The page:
First Event in RailsEventStore

Migration from Wisper to RailsEventStore

The Programmer’s Dilemma: As a dedicated developer, you care deeply about your project. You actively perform updates, refactor code, write tests, and more. At some point, however, you realize that a gem you rely on at the core of your system has become obsolete. Its last update was several years ago, and it no longer supports the latest version of Ruby. What do you do? Do you pressure the gem’s maintainer to fix the problem? Do you take over maintenance of the gem yourself? Do you switch to an alternative solution, or even create your own? In this RailsEventStore series, I will show how we transitioned from the wisper gem to the rails_event_store gem in just three months.


Disclaimer: This article is not about introducing events to your existing application. It focuses on migrating from one event system to another.

We already have events in our system, but we don’t use event sourcing. Our core logic emits and listens to events, so we can say that we have a Pub/Sub architecture. We exchange messages between publishers and subscribers, where one domain emits an event and another domain reacts to it.

For example:

  • When a room is dirty, the housekeeping domain can notify the cleaner.
  • When a credit card is provided, check-in instructions can be sent to the guest.
  • When in the property timezone is 9 AM, daily reports can be sent to the team.

These examples illustrate how we integrate external services with our Property Management System (PMS). We manage multiple properties (hotels) and communicate with external systems to allow guests to book rooms, send messages to guests, add remote access to room locks, or handle online check-in flow (ID and credit card uploads). Multiple domains within our system interact with each other.

For example:

  • Inventory - Handles everything related to room management.
  • Housekeeping - Manages the cleaning of properties and rooms.
  • Remote Locks - Handles remote lock management.
  • Reservations - Manages all aspects of reservations.
  • Alerts and Notifications - Manages system alerts and notifications.
  • Messaging - Manages guest messaging (SMS, email).
  • PMS - Manages properties through external systems (such as Cloudbeds, Stayntouch).
  • And others

Why do we decided to move to RailsEventStore?

We have been using the wisper and wisper-sidekiq gems to publish and subscribe to events in our system. The problems appeared towards the end of 2021, when we noticed issues updating Ruby to version 3. The last updates for these gems were in the last quarter of 2019. This was concerning, but we saw on GitHub that the issue was known. We decided on a temporary fix while we monitored the situation. By mid-2022, with no new gems developments, we decided to take action. Our options were:

  • Implement a hotfix on our end (which we did temporarily)
  • Contribute to the gem’s maintenance
  • Develop our own solution
  • Migrate to another existing solution

We analyzed our current situation and the solutions available on the market and came to the following conclusion:

  • We don’t want to allocate our resources to build or maintain a Pub/Sub solution.
  • We want to use a solution with long-term support.
  • In the near future, we aim to handle more properties.
  • We want the ability to analyze reservation history not only by developers in logs, but also by regular users in the application.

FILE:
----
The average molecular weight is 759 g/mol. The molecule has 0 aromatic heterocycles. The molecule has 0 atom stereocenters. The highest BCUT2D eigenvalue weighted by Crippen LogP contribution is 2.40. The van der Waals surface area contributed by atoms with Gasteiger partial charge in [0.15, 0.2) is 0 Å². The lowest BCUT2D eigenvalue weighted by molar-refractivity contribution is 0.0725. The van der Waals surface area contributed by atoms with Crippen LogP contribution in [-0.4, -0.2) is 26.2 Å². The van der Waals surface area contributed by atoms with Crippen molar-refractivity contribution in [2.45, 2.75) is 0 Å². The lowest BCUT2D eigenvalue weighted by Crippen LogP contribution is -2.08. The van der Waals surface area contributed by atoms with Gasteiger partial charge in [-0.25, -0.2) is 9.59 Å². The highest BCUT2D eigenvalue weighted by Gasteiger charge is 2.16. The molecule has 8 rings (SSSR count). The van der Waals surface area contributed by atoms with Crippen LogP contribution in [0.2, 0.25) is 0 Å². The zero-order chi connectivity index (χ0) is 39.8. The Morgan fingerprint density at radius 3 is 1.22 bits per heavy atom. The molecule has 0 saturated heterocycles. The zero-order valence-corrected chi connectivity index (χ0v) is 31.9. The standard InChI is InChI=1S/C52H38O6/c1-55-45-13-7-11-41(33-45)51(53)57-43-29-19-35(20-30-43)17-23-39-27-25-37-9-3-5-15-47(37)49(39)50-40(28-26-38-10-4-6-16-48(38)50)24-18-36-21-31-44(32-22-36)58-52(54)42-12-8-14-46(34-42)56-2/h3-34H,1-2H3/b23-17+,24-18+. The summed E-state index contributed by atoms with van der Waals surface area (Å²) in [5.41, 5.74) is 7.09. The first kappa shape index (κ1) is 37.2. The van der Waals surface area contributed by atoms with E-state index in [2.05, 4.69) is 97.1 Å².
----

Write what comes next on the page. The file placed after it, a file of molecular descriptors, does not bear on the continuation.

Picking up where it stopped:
• We are not tightly coupled to the wisper gem, we use our own adapters between the application and the wisper.
  • We cannot stop development while migrating to a new solution.
  • We don’t want a long-lived branch with features duplicated from the main branch, but implemented in the new way.

Based on these guidelines, we decided to choose RailsEventStore. This solution is supported by Arkency, a company that uses RailsEventStore in their projects. This gives us greater assurance for maintenance and potential support if needed. Other benefits of this decision include:

  • Persistence of events in the database - In the wisper-based solution, events were only logged in the AWS CloudWatch. RailsEventStore keeps events in the database.
  • Easier Re-running of Handlers/Subscribers - Previously, we only relied on the Sidekiq retry mechanism. Re-running a handler later required extracting JSON logs from CloudWatch, which took some effort. With RailsEventStore, all we need is a record from the database.
  • Open way for Domain-Driven Design (DDD) and Event Sourcing - If we decide to adopt DDD or Event Sourcing in the future, RailsEventStore will help us with that.
  • Group events into streams - RailsEventStore allows us to organize events into streams, so that we can group related data in one place. For instance, we want to create a reservation timeline that includes all events related to a reservation. It could be difficult to achieve with a wisper solution.


Now, let’s go into more details. As mentioned earlier, our application was connected to wisper and wisper-sidekiq via custom adapters. This design made our DSL for events completely independent of the wisper gems. As a result, we could replace the adapters without touching the application logic. Here is a brief overview of the DSL:

  • to declare events, we use the events directory
  • to emit event we use emit method
  • to subscribe to event we use class inherit from handler class
  • to match published events with handlers we use configuration YAML file

I will provide more detailed explanations in the next articles, so stay tuned.

Migration plan

We know the we could rewrite the way we emit the events without touching the core logic of the system, but we wanted to make sure we did it right. It was crucial to continue developing new features while introducing this significant change. We also wanted to avoid a long-lived branch with extensive changes, which would be a nightmare to manage. Instead, we wanted to see incremental progress, with each step working in production.